- Free Trade. As we discussed earlier, the acceleration of free trade agreements and the integration of China and Russia into the supply chains lowered production, labor, and raw material costs.
- Just-in-Time Inventory. Better technology and the internet have allowed companies to be better at tracking dispersed production; and thus, reduce the amount of inventory that companies kept on hand. This significantly reduced the capital locked up in non-productive storage space (see Target example in the text box).
- Information Economy. The advent of the internet allowed a level of technical sharing that was unprecedented in history. The efficiencies gained from sharing technical know-how spurred economic growth.
- Integration of Enemies. There was a geopolitical theory that bringing Russia and China into the “Rules Based Order” would gradually integrate them to the point where it was too costly to challenge the West. In the case of Central and Eastern Europe, they were directly integrated into the EU and NATO
- Ease of Capital Flows. A corollary to trade integration was making capital flows easier between countries. China became the second largest holder of US treasuries (after Japan), while the US became the biggest foreign investor in China. Cross-border stock market investing became nearly seamless.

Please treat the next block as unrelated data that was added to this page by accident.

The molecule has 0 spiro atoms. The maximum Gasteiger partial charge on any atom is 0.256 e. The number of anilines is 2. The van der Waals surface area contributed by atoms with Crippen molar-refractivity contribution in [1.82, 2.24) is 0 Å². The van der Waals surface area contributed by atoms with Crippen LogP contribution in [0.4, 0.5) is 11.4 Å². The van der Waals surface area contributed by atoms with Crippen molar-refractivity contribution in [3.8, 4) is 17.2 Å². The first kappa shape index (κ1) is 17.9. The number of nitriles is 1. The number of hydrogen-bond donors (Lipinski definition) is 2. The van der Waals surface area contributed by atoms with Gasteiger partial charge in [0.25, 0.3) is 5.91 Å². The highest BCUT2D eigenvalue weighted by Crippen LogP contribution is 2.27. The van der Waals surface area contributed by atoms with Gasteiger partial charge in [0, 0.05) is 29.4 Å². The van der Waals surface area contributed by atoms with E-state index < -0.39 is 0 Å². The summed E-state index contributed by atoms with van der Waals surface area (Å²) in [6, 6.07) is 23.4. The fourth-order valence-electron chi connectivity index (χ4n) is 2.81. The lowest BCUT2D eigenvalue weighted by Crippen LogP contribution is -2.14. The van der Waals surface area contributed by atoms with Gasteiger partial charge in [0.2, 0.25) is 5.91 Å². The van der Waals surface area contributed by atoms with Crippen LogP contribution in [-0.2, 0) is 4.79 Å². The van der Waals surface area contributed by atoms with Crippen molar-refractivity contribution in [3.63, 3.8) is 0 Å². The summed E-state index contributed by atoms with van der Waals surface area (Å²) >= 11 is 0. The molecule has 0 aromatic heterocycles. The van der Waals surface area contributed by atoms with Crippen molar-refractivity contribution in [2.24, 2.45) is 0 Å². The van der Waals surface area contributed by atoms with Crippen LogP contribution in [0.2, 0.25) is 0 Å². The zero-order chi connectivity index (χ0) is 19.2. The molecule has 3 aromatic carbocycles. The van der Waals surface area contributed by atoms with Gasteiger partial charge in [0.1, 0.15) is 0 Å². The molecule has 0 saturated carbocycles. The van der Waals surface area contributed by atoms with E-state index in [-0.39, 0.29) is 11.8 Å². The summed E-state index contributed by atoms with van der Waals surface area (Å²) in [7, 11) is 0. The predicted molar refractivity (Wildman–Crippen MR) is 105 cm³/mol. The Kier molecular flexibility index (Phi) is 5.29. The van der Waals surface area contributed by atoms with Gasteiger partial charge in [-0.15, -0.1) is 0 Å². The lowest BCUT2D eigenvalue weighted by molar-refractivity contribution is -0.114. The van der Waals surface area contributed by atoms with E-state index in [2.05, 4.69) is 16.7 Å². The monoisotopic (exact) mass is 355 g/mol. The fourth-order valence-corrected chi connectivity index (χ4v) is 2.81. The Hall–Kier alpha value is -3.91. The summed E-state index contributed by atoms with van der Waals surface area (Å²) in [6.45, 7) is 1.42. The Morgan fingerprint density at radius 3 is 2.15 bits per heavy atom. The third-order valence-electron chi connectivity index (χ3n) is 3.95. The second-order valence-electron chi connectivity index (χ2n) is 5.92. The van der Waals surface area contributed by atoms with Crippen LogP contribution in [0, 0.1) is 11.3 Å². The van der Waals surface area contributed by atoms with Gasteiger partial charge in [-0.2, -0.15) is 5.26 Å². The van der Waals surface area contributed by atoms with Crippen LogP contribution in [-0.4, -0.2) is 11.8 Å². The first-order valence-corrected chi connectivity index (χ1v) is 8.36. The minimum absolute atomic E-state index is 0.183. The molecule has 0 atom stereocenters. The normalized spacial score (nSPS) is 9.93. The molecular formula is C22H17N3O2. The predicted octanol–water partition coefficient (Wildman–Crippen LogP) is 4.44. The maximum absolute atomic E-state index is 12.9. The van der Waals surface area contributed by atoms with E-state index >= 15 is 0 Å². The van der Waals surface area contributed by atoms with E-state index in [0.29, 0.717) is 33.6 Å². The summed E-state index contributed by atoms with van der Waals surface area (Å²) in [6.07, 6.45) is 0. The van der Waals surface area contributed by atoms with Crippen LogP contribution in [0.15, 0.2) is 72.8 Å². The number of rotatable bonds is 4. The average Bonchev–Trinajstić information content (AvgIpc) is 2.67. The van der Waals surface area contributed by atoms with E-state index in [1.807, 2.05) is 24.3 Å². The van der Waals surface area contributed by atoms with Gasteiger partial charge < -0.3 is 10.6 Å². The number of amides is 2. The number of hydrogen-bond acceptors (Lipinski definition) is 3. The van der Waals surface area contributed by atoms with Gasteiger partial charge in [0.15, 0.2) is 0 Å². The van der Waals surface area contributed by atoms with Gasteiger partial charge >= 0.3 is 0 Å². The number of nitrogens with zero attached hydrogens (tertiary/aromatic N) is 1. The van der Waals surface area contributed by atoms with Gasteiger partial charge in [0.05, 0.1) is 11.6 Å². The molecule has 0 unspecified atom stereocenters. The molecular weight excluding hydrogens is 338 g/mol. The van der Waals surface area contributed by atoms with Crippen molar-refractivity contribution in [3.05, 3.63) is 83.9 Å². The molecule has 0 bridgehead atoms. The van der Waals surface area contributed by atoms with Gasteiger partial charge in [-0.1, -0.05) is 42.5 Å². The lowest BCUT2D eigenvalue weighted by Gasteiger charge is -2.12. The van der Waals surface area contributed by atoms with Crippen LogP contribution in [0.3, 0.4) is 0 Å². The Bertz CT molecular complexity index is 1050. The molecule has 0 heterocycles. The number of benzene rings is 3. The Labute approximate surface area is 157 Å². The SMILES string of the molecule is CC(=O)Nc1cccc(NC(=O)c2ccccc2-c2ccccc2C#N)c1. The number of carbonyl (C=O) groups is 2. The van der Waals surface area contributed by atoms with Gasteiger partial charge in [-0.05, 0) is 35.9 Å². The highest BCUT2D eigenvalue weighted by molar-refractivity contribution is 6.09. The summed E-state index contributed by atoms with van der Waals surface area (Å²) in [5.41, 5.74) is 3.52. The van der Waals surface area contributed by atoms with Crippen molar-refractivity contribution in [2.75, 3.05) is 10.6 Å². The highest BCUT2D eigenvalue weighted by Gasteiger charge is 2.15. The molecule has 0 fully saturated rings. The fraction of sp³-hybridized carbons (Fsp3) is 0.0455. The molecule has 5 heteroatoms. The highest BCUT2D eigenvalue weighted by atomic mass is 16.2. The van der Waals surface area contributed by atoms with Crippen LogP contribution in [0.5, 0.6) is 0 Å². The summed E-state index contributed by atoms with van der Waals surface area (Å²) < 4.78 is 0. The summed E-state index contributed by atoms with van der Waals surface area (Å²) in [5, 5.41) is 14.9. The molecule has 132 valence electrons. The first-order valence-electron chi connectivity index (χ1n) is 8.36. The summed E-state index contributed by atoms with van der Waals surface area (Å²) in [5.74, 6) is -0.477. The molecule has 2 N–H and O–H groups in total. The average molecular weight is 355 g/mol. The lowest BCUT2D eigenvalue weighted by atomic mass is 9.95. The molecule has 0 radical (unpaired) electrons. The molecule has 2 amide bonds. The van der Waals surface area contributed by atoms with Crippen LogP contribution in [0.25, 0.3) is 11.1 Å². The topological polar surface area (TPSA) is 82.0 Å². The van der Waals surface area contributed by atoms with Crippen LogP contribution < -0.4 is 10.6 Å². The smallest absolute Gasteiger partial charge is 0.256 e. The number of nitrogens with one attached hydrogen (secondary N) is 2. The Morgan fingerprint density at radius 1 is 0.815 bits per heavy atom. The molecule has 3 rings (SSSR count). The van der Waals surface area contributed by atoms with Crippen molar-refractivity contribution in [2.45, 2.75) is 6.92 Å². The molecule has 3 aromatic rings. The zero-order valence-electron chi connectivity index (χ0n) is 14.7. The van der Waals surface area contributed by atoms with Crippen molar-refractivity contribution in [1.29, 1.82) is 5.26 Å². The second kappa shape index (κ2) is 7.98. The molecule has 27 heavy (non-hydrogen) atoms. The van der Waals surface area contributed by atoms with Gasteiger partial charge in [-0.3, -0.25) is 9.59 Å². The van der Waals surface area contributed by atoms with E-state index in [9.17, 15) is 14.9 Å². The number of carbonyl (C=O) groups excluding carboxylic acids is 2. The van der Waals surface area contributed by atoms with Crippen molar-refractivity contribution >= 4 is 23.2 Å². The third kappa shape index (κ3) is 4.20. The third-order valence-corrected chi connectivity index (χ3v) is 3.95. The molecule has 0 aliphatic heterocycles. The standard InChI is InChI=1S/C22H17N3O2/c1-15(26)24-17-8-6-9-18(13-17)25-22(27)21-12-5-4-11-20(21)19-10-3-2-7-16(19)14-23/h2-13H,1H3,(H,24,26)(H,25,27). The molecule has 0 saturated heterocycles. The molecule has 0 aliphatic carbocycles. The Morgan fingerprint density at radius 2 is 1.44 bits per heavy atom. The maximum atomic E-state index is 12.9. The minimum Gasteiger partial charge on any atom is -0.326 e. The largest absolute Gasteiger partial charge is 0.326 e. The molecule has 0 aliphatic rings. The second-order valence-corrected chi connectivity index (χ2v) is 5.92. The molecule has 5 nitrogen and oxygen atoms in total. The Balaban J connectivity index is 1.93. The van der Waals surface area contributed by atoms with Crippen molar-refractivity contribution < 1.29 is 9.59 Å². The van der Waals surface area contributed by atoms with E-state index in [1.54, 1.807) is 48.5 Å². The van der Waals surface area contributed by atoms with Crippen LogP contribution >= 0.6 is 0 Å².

- Low Inflation and Interest Rates. The combination of these factors would reduce budget deficits, inflation, and interest rates, which in turn would spur economic growth. For instance, China’s trade surplus with the US required it to buy more US treasuries, which arguably actually increased the dominance of the dollar and helped lower US borrowing costs.
It is easy for markets to dismiss the pandemic as a one-off event and the Ukraine war as nothing more than a regional conflict. Markets have an inertia that makes them try to return to previous norms as quickly as possible. But let’s look at what has likely changed more fundamentally to the order we described above:
- Russia and China were Mean Girls Just Pretending to be our Friends. The belief that economic integration through global trading would make conflicts too costly has run up against a hard dose of reality. Putin has been saying for more than a decade that the West is an enemy and that authoritarian, “illiberal democracy” is the future of the world order. Russia has been willing to cut energy supplies to the West despite the loss in revenues, while the West has proven itself willing to sanction Russia even at the expense of Western economic growth and inflation.